Daikon do’s—and don’t’s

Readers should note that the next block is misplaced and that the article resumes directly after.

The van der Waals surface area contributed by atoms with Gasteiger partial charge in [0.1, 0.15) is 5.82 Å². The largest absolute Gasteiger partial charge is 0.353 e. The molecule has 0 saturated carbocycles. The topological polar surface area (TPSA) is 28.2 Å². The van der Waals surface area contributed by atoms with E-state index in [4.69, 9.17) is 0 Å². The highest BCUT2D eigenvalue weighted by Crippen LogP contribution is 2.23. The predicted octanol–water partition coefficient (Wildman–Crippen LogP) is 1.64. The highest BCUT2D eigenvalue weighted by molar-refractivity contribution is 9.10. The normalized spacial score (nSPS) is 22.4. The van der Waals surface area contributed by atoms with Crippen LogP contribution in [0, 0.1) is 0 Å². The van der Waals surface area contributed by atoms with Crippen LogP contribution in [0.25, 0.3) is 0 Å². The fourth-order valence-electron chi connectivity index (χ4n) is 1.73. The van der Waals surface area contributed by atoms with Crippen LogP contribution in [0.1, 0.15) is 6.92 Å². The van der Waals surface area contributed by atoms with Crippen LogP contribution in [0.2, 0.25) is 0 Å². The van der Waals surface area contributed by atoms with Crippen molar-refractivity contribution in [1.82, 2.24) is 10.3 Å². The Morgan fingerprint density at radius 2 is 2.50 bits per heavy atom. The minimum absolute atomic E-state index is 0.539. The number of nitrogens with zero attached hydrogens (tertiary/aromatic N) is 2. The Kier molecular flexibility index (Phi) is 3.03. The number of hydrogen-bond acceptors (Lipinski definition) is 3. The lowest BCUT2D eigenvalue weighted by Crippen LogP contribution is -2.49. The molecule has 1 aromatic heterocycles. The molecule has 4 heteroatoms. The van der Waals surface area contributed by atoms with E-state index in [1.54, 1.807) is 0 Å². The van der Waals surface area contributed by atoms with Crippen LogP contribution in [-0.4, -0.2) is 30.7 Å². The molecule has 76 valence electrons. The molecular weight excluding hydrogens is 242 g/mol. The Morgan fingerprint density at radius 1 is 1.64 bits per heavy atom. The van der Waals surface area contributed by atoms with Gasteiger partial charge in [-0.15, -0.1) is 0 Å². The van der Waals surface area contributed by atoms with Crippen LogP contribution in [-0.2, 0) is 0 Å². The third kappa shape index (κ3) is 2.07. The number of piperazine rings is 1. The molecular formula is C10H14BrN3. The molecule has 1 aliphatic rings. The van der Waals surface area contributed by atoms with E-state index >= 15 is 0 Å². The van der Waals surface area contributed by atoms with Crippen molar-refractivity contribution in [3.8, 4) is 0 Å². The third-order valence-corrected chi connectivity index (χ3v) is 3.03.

They say good health and good sense are two of life’s greatest blessings. I guess one out of two ain’t bad but I certainly got skipped over in the good-sense department. Thankfully, I’m a natural when it comes to minding my health (this I owe to nurture. My mom’s idea of comfort food was a bowl of sticky brown rice and a side of crunchy seaweed). But I often get carried away on too much of a good thing. Case in point: A recent attempt at flushing out some, um toxins (i.e., red wine, potato chips), with mostly raw food that included multiple slices of daikon radish, left me feeling weak, bloated, and craving chips as salty as the Pacific. Daikon, if you didn’t know, is a staple in the Japanese diet and is one powerful radish. It has been used for centuries to cleanse the blood, increase circulation and, wait for it…  jet-propel metabolic rate. To boot, a 3oz serving contains a whopping 18 calories but provides 34 percent of the RDA for vitamin C. It is also a diuretic, has digestive enzymes, helps cleanse the kidneys and decongest the lungs. With all of these potent properties and purported weight-loss effects it’s hard not to think that eating mounds of it would leave us healthy and sinewy for the rest of our lives (we are American after all). But take it from me, when it comes to this large, white root vegetable (think carrot on steroids), less is definitely more. So this spring, to wake up a sluggish system, try pieces of daikon in soups, stews and grated in salads.

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